When Authors of the Bible Change Their Minds

1 Thessalonians is widely believed to have been the first letter written by St. Paul in the New Testament, and is generally believed to be the earliest document in the New Testament that was written around the year 49 CE. 2 Thessalonians is also attributed to Paul, but over the past couple centuries, many scholars have doubted that this letter was penned by the historical Paul, and instead was written by a disciple of his. The reason for this doubt is that, in the first letter, Paul seems to anticipate the second appearing of Jesus to take place very soon, and indeed within his own lifetime, but in 2 Thessalonians, it seems that the coming of Christ is delayed. In 1 Thessalonians 4:15, Paul refers to “those of us who are alive, who are left until the coming of the Lord.” Yet, in 2 Thessalonians, the writer seems to be saying “Don’t quit your day job, we might be here awhile,” as they list events that must occur before the coming of Jesus (2 Thessalonians 2:3-12).

It is entirely possible that a disciple of Paul wrote this letter after his death, perhaps in attempt to correct some misunderstandings that people were having about his first letter to the Thessalonians. There are intelligent Christians who would say this, and that would not change a great deal for me. However, I think 2 Thessalonians likely was written by St. Paul, and marks a change in his thinking. He had to reshape his vision of the future in understanding that, perhaps Jesus would not appear during his lifetime. Rather than completely scrap everything, Paul (and all Jesus followers) had to reconfigure what it would look like to live sustainably for an indefinite span of time. Rather than saying a different author wrote 2 Thessalonians because the ideas are different, I would say that Paul wrote it, and the ideas are different because Paul changed his mind.

The reason I want to note this change of mind for St. Paul is to point out: Changing your mind about God is part of the journey. Once you experience something that challenges the way you see the world, there is no turning back. After you see something, you can’t un-see it. Upon the rupturing of your nice and neat belief system, things will never be the same. Perhaps you are going through a phase of deconstruction or change - it will be disorienting for awhile. You will feel as though you are hurdling through space, not knowing up from down, longing for the familiarity of the faith of your childhood. But eventually you will emerge more mature, more seasoned, and with greater depth to your being. The pilgrimage is worth it, and there is something on the other side. You may be in a church or religious community that will not accommodate your growth, and will try to keep you from evolving. This may be a prompting that it is time to find a new community of faith that will not shun your questions or give pat answers from books that you’ve already read.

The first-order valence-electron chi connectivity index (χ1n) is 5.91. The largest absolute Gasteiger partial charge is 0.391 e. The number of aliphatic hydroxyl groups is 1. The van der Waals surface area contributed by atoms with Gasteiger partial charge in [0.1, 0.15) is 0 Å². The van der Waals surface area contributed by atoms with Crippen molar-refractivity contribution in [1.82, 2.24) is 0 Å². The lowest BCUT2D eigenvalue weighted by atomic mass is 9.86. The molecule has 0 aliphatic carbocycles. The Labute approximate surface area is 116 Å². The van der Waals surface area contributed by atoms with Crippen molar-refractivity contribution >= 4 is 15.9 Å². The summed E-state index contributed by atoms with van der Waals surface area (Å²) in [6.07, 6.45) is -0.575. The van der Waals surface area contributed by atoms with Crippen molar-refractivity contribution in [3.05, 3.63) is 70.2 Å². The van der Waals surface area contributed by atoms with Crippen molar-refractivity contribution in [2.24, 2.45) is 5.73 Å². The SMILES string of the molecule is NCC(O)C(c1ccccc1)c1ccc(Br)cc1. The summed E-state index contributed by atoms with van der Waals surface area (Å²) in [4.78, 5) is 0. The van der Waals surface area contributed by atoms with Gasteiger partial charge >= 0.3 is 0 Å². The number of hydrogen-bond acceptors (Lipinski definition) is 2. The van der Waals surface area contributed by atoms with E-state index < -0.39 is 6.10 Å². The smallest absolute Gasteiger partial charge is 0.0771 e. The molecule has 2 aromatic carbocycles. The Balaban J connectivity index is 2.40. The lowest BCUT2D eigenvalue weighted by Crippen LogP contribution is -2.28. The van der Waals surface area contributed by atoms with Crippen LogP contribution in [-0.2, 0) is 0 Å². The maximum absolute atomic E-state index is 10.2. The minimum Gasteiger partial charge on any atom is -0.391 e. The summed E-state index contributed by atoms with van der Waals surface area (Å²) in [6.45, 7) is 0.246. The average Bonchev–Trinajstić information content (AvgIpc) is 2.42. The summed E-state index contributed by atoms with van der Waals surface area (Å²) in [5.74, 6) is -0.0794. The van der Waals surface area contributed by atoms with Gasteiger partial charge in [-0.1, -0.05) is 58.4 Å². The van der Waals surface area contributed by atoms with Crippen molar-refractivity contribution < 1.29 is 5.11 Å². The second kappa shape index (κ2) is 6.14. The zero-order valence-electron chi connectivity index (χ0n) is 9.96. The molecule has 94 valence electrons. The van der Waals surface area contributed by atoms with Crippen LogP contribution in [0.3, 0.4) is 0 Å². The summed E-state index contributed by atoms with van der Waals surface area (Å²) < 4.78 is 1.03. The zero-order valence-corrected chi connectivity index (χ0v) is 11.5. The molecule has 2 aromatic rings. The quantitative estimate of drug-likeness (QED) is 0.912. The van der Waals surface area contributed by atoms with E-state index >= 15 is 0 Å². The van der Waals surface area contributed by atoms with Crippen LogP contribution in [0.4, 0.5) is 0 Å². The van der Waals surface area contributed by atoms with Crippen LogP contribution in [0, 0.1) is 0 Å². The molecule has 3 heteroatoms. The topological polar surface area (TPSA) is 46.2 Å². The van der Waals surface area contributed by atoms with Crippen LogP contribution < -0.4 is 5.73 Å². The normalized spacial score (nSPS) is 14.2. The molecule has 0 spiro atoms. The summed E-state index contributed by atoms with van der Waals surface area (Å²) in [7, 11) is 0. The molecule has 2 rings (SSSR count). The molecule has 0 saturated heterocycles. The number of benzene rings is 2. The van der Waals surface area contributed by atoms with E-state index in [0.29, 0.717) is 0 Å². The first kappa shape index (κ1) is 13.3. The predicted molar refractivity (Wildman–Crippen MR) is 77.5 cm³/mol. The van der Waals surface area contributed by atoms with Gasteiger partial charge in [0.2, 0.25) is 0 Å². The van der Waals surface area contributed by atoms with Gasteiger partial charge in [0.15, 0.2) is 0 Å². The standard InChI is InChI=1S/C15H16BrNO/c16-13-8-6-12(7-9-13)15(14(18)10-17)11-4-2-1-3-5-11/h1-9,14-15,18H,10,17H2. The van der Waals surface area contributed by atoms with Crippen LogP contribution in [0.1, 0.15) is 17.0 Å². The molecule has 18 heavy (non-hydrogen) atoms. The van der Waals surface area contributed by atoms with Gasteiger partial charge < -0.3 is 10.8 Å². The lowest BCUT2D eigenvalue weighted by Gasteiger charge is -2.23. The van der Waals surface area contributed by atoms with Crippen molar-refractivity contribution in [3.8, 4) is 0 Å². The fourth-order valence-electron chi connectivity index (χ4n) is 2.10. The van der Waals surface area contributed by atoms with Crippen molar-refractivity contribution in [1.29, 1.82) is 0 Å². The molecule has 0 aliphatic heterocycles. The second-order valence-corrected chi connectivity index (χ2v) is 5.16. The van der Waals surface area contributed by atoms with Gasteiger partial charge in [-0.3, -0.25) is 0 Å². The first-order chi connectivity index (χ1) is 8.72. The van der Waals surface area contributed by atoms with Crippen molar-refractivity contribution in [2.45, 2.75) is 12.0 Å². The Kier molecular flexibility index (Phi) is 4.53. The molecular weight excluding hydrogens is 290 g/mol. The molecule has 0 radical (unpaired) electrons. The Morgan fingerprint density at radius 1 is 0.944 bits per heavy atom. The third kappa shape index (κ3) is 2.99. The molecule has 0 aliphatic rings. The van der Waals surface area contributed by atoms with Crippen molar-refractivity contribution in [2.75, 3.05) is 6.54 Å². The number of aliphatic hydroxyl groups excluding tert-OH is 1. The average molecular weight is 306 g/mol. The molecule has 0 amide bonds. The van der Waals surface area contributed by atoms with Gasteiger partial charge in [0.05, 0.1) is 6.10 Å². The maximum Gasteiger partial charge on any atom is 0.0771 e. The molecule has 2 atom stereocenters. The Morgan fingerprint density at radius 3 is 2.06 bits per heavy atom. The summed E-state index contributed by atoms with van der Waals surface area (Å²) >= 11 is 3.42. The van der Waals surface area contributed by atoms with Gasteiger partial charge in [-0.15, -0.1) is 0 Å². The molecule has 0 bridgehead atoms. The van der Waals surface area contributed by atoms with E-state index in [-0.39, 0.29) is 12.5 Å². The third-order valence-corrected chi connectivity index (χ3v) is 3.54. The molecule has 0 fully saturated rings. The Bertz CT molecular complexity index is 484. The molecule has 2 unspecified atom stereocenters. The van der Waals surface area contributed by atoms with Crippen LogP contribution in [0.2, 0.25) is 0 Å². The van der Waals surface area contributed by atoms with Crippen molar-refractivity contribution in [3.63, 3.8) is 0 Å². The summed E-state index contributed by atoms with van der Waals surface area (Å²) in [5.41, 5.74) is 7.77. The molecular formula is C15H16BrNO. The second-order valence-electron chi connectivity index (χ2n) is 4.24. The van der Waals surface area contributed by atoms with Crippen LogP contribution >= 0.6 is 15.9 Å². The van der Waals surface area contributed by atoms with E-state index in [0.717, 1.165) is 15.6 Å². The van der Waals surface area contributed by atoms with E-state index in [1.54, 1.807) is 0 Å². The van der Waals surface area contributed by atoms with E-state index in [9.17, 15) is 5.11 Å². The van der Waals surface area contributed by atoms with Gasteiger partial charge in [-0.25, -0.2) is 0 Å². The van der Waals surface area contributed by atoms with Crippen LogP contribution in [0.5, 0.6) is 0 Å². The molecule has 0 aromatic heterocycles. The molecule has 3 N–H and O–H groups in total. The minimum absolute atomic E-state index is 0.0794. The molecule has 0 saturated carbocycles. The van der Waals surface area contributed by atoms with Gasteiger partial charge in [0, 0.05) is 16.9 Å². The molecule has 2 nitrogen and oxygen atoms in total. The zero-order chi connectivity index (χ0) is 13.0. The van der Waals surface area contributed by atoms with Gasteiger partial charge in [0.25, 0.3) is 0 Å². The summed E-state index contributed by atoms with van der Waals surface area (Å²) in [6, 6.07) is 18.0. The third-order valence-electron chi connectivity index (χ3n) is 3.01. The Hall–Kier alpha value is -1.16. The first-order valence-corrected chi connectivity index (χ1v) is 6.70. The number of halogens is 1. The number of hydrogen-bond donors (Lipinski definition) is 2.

As we follow Jesus, our understanding of God will perpetually be expanded, deepened, and paradoxically become clearer and more mysterious at the same time. Faith is not somehow obtaining certainty, but it is learning how to embrace mystery and live exuberantly in the midst of uncertainty. An indispensable element of this adventure is changing your mind; do not be ashamed of this. Indeed, as St. Paul wrote in Romans 12:2, “be transformed by the renewing of your mind.” May we do this and live.